Making changes to your daily habits can be difficult, and though the fair weather is calling you outside to walk or bike to your next class, shift, or appointment, there may be some obstacles you face in making it happen.
Community Shifting Gears, Peterborough’s month-long transportation challenge, hopes to help you overcome those obstacles by providing workshops, resources, and prizes this May. When you sign up, you will become part of the on-line Shifting Gears community, receiving tips and incentives that will support and motivate your shift to more active and sustainable transportation options.
Support from the community doesn’t solely come from the on-line challenge. Many workplaces, schools, and groups are finding creative new ways to support the shift with innovative programs, infrastructure, and policy.
Peterborough Public Health has been a long-time partner of Community Shifting Gears; active and sustainable transportation helps to meet many public health goals.
“There is evidence that active transportation increases physical activity, improves mental health, reduces vehicle-related injuries and deaths, reduces air pollution, and can reduce health inequity,” says Kate Dunford, Public Health Nurse at Peterborough Public Health, “Supporting the move towards active travel within our organization helps us reach these goals in our community.”
The Peterborough Public Health Green Team created a new employee bike share program to support the shift within their organization. Management and employees have worked together to develop a workplace policy that supports active transportation. As part of this policy, they now provide bikes geared up with commuter accessories like locks and bells, which can be signed out by employees who are off to a meeting or local event.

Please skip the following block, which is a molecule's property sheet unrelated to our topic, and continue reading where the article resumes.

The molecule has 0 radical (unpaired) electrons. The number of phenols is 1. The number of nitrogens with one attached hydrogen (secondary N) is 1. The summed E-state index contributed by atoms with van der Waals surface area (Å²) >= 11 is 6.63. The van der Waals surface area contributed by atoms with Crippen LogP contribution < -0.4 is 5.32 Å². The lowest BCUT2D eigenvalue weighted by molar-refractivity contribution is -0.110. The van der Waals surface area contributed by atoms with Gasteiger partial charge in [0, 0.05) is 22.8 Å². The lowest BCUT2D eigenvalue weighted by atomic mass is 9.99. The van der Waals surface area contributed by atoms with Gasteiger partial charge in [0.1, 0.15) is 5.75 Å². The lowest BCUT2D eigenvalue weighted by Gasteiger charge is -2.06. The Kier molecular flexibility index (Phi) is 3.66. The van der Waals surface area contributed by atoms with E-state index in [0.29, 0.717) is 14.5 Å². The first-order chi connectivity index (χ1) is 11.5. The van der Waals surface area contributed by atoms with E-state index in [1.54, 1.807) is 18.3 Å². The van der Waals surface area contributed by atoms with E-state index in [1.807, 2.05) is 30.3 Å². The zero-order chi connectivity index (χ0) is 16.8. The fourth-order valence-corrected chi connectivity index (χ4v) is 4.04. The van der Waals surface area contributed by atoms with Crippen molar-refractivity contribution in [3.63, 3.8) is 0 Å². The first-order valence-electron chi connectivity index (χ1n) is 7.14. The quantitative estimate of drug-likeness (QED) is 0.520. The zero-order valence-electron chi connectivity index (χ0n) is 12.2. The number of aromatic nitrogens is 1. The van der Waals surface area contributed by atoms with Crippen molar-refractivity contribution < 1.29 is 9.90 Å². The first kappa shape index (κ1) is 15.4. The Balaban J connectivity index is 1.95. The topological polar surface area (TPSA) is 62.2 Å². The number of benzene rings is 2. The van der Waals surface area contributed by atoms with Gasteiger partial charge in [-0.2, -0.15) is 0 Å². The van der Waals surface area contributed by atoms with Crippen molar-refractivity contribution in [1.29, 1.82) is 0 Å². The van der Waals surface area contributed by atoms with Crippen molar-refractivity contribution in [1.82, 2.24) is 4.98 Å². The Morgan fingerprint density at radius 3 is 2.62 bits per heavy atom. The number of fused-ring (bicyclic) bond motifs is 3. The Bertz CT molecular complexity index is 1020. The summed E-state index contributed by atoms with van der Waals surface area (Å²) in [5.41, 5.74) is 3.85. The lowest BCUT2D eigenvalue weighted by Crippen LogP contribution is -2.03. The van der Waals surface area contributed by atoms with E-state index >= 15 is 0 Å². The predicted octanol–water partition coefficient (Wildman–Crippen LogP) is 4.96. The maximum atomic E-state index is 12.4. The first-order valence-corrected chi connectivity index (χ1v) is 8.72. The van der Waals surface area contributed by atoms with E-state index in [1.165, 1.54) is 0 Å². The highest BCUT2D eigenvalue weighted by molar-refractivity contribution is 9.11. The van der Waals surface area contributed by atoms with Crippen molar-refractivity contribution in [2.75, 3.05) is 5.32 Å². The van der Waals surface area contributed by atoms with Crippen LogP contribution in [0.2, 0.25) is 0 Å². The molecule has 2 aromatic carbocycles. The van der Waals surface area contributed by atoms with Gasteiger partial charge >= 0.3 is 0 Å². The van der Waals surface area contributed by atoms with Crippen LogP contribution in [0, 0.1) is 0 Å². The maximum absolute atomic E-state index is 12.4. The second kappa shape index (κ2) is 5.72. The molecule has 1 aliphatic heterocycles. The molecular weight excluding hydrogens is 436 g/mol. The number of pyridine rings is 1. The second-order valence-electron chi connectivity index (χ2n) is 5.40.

“The bike share makes cycling more accessible and allows employees the option to commute actively throughout the workday,” says Dunford.
With offices downtown, Public Health is less than seven kilometres from most places in Peterborough, making a commute by bike possible. The bike share makes it easy and convenient, even for those employees who live outside of town.
Teachers also see the value in shifting gears for their students. An active and sustainable morning commute can help the school promote personal and environmental health, but they are also aware that a daily walk or bike ride to school can help students arrive to class more alert and ready to learn.
Thomas A. Stewart Secondary School (TAS) has been the winner of the Community Shifting Gears Top School Travel Wise award, two years running.
TAS already had a few things going for them to motivate the shift. They are located along the popular Rotary Trail, have a number of bike parking spots, and many students already use Peterborough Transit as their school bus on a daily basis.